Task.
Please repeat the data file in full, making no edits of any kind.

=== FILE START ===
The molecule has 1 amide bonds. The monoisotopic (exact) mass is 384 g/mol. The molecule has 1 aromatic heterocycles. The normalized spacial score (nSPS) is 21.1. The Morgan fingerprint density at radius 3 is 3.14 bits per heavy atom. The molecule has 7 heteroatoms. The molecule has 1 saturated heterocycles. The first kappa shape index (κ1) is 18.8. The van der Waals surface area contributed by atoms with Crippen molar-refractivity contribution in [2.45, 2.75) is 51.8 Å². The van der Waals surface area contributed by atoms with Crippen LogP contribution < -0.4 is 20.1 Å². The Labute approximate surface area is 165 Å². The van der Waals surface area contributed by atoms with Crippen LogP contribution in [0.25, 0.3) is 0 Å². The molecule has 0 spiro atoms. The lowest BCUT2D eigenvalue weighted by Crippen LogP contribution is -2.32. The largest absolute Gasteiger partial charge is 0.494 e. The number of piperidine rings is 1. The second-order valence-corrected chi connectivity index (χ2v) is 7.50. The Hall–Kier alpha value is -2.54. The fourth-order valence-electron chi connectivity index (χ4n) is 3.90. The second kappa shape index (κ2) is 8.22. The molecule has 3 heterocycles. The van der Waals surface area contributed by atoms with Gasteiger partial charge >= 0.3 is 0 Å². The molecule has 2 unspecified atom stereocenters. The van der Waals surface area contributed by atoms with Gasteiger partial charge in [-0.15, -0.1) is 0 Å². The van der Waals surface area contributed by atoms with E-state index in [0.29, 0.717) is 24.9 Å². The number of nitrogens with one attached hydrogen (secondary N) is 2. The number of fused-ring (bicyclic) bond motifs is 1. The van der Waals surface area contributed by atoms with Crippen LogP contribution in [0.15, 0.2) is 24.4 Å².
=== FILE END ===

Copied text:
The molecule has 1 amide bonds. The monoisotopic (exact) mass is 384 g/mol. The molecule has 1 aromatic heterocycles. The normalized spacial score (nSPS) is 21.1. The Morgan fingerprint density at radius 3 is 3.14 bits per heavy atom. The molecule has 7 heteroatoms. The molecule has 1 saturated heterocycles. The first kappa shape index (κ1) is 18.8. The van der Waals surface area contributed by atoms with Crippen molar-refractivity contribution in [2.45, 2.75) is 51.8 Å². The van der Waals surface area contributed by atoms with Crippen LogP contribution < -0.4 is 20.1 Å². The Labute approximate surface area is 165 Å². The van der Waals surface area contributed by atoms with Crippen LogP contribution in [0.25, 0.3) is 0 Å². The molecule has 0 spiro atoms. The lowest BCUT2D eigenvalue weighted by Crippen LogP contribution is -2.32. The largest absolute Gasteiger partial charge is 0.494 e. The number of piperidine rings is 1. The second-order valence-corrected chi connectivity index (χ2v) is 7.50. The Hall–Kier alpha value is -2.54. The fourth-order valence-electron chi connectivity index (χ4n) is 3.90. The second kappa shape index (κ2) is 8.22. The molecule has 3 heterocycles. The van der Waals surface area contributed by atoms with Gasteiger partial charge >= 0.3 is 0 Å². The molecule has 2 unspecified atom stereocenters. The van der Waals surface area contributed by atoms with Gasteiger partial charge in [-0.15, -0.1) is 0 Å². The van der Waals surface area contributed by atoms with E-state index in [0.29, 0.717) is 24.9 Å². The number of nitrogens with one attached hydrogen (secondary N) is 2. The number of fused-ring (bicyclic) bond motifs is 1. The van der Waals surface area contributed by atoms with Crippen LogP contribution in [0.15, 0.2) is 24.4 Å².